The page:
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Charlotte Amalie
Wednesday, August 10, 2022
HomeNewsArchivesDiversity Makes a Splash at Central High

Diversity Makes a Splash at Central High

Festival King Joseph Thomas, Queen Ivory Friday and Central's festival troupe perform at the annual cultural fair.With educational displays, calypso, masqueraders, dancing, mocko jumbies, traditional pastries and candies — and appropriately, more than a splash of madras — students at St. Croix Central High School celebrated diversity at the school’s cultural fair Friday.

"The cultural fair is about bringing together and celebrating all the different cultures than make up our richly diverse school," said Ericka Hansen, chair of the social studies department, which has put on the annual fun day for 18 years now, according to Hansen.

Hansen’s sociology class performed as traditional masqueraders, in costumes and masks they made themselves, she said. Asta Williams, a storyteller, musician and Crucian culture advocate from Frederiksted, helped teach the class how to create the costumes and masks, Hansen said. Williams told the class masqueraders used to come down the street first during carnival to clear any evil spirits off the path.

The school’s culinary program students served up traditional cakes, pastries and candies to the students, and National Art Honor Society students painted faces.

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Students form several St. Croix elementary schools came and performed dance routines. There were skits, original poetry, modern dance routines and a cultural fashion show.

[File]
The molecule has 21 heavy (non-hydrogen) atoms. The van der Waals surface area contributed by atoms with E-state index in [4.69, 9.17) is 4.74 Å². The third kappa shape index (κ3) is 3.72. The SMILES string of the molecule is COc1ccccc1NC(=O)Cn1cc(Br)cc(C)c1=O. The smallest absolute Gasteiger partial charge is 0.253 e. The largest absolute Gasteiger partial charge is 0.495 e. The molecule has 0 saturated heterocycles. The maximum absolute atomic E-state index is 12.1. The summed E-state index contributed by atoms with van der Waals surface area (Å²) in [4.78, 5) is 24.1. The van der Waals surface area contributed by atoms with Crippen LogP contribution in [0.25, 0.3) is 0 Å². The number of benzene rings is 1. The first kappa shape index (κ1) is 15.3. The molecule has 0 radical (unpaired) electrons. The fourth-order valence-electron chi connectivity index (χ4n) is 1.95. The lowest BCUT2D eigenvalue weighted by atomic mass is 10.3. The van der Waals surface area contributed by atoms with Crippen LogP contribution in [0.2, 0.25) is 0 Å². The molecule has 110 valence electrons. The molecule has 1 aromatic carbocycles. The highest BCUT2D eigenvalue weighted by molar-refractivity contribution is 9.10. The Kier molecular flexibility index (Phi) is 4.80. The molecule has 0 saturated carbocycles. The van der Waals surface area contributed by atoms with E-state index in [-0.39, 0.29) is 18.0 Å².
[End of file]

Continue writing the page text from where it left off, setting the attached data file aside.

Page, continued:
A Spanish class had a table set up with projects and information about Venezuela and the school’s Anthropology Club had one for the West African nation of Ghana. The club is trying to raise money for a class trip to Ghana later this year. Anyone who wants to help the students get there can call the school at 778-0123 or club president Tricia Andrew’s cell at 244-7114 and arrange to make a donation.

The pomp and ceremony, the music, entertainment and food were all served up by students. The marching band played, filling the gymnasium with the beating of drums and the sounds of brass. Central’s Jr. ROTC Color Guard posted the U.S. and V.I. flags and Jr. ROTC armed and unarmed drill teams performed routines.

The food, music, madras and masquerading were all new to a group of high school juniors and seniors from the Urban Science Academy in Boston, Mass. visiting the territory on a cultural enrichment an community service trip. The 11 students took time out from working with Crucian History and Nature Tourism, the Christiansted Boys and Girls Club, Queen Louise Home and other organizations to come to Central and learn more about local traditional culture, said Urban Science teacher Melodie Miranda.

The visiting students were having a good time.

"There is a lot of spirit and pride in the culture, said Urban Science senior Esteniol Maitre. "That sort of passion for heritage you don’t see every day, especially where we come from," he said.

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